I think it's funny what constitutes a "dive bar" in Manhattan. For me a dive has to be small and "cozy" to the point that it's impossible to negotiate without touching someone else if there are more than 10 people in the bar. It also has to be dark and kept up like to about 80 percent of its operating standards. I like to see duct tape on the seat, sneeze spray on the jukebox, etc. The bathroom either has to be way too bright, and slightly rank, or even darker than the bar, not in an attempt to hide its griminess, because dive bars don't make a concerted effort to do anything to maintain their appearances. If they do, they are a faux-dive hipster hangout, and although this is a valid class of bar as well, it's not dive city.
Billymark's West in Chelsea has all sorts of proclamations of being the "best dive bar in Manhattan." It is not a dive, though, according to my standards. It is way too large; the service (brother Mark of Billy and Mark was behind the bar last night) was way too friendly; the bathrooms smelled strongly of bleach, and it was very clean. While it's true that a crackhead tried to hassle Boy for a minute and ended up swiping some tips off the bar before Mark asked her to leave, the bar scene was jovial and well kept, and the jukebox made me happy by playing Cream, Jimi Hendrix, Etta James, and some late-era Beatles.
Boy and I sat at the bar for four hours and ran up a $65 bar tab. I still can't get over how expensive it is to drink in this city. I am used to getting smashed with $20 off well tequila at Amber in San Francisco. Of course, that is not counting the drinks the bartenders and my friends would bring to me. I probably didn't get trashy off $20 as easily as I'm remembering.
I wanted something sweet but my only girly drink is a sidecar, which I shamelessly ordered and couldn't back up. So I drank Wild Turkey instead. Mark told me about the time growing up he stole a fifth of Wild Turkey from his father's liquor cabinet, and when his father noticed it missing, he showed up in his room with two glasses and a bottle of Wild Turkey and said, "So you like Wild Turkey so much?" And proceeded to make him drink the whole bottle with him. I've also heard this parenting technique when it comes to stolen cigarettes. Apparently it's quite effective.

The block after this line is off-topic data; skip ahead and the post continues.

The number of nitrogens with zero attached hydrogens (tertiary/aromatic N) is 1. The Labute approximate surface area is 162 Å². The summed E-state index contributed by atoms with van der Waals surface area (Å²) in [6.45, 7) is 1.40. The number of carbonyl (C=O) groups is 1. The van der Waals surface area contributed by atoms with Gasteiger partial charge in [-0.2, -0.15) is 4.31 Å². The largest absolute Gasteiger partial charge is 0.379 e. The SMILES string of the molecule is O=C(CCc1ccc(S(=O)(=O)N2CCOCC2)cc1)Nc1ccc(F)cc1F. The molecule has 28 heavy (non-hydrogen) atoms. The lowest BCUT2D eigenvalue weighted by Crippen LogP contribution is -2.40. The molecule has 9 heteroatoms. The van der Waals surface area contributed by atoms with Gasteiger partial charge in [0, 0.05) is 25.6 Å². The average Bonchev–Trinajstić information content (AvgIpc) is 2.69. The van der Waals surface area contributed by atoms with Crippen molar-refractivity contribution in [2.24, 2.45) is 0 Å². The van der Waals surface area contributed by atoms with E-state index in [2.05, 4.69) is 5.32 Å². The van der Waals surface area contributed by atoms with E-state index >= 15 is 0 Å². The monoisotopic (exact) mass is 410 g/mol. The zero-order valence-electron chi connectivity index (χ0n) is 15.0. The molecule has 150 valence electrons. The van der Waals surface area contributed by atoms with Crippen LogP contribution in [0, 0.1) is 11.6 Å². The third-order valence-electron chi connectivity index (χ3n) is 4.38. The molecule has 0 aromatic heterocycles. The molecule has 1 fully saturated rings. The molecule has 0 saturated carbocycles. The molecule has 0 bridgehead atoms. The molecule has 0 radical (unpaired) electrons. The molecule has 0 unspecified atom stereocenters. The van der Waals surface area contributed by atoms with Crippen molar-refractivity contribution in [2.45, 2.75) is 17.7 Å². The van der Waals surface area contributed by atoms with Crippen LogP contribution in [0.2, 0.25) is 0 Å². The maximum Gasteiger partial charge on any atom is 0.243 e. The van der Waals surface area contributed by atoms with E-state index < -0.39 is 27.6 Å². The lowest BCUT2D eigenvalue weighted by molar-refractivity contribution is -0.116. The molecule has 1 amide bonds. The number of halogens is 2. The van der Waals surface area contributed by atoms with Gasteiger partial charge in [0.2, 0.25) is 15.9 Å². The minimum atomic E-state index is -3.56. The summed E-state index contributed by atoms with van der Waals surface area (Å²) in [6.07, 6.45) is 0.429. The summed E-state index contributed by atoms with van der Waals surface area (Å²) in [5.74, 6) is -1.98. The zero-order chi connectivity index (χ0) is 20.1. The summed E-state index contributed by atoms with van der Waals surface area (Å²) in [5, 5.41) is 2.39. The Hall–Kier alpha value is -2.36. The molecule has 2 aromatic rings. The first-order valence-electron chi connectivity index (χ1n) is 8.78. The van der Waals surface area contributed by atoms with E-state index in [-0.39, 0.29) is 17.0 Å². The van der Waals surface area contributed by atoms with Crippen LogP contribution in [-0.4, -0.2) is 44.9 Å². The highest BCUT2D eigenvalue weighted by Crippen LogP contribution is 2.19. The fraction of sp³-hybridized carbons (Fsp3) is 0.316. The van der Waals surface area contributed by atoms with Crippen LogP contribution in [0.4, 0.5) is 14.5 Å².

I felt compelled to tell my own wild turkey story, which brings me and my ex-boyfriend to a field in Napa Valley, where we were walking around taking photos in the beautiful light. Wes was impressing me with his wilderness knowledge and pointing out the various rabbit and deer tracks visible in the mud when we came across some really large, deep, three-pronged tracks. He half squatted down to take a closer look at them, and was wondering aloud, "What the hell kind of...giant...bird?...could have made these?" And suddenly a loud, gobbling, herd of wild turkeys swarmed past us. Yes, a herd. If birds are running on the ground, they lose their flocking rights.
We then went to the Cheyenne Diner on 9th and 33rd and had huge goblets of red wine ($4.50) and pretty decent (but not at all spicy) buffalo wings. Poor Boy must have been trashed by this point. He'd already stopped trying to keep pace with me at the bar, but decided to get in on the cheap diner wine. As if we weren't being honest enough (we'd spent a cliched hour talking about anxiety, depression, and the pharmacists...I mean psychiatrists who love them), we decided to start talk about our first impressions of each other and how he thought I was crazy/intimidating and I thought he was uncomfortable.
I even told him that I was not planning on keeping up with my CL dating binge while seeing him, because although it was my right, I didn't think he would be comfortable with it, and I didn't want to make him uncomfortable or have to lie about it. It felt a little strange to say this, because it's my prerogative to date whomever I want, and I certainly don't owe anything to Boy. I guess it was my drunk-yet-careful way of telling him, "Look, I like you."